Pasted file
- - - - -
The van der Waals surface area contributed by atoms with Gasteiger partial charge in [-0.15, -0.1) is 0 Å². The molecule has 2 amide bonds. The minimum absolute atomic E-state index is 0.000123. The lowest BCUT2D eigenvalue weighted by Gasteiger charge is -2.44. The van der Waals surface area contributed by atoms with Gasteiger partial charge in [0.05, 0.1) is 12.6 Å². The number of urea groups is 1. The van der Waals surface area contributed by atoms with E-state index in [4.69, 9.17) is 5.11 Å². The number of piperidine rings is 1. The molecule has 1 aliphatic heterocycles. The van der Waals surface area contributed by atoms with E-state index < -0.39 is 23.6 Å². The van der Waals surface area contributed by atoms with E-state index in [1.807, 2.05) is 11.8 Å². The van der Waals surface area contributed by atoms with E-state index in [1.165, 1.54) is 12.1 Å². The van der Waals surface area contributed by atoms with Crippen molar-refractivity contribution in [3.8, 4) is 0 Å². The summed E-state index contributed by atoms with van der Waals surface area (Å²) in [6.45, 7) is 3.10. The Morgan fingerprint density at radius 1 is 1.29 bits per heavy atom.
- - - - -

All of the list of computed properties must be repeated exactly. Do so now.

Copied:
The van der Waals surface area contributed by atoms with Gasteiger partial charge in [-0.15, -0.1) is 0 Å². The molecule has 2 amide bonds. The minimum absolute atomic E-state index is 0.000123. The lowest BCUT2D eigenvalue weighted by Gasteiger charge is -2.44. The van der Waals surface area contributed by atoms with Gasteiger partial charge in [0.05, 0.1) is 12.6 Å². The number of urea groups is 1. The van der Waals surface area contributed by atoms with E-state index in [4.69, 9.17) is 5.11 Å². The number of piperidine rings is 1. The molecule has 1 aliphatic heterocycles. The van der Waals surface area contributed by atoms with E-state index < -0.39 is 23.6 Å². The van der Waals surface area contributed by atoms with E-state index in [1.807, 2.05) is 11.8 Å². The van der Waals surface area contributed by atoms with E-state index in [1.165, 1.54) is 12.1 Å². The van der Waals surface area contributed by atoms with Crippen molar-refractivity contribution in [3.8, 4) is 0 Å². The summed E-state index contributed by atoms with van der Waals surface area (Å²) in [6.45, 7) is 3.10. The Morgan fingerprint density at radius 1 is 1.29 bits per heavy atom.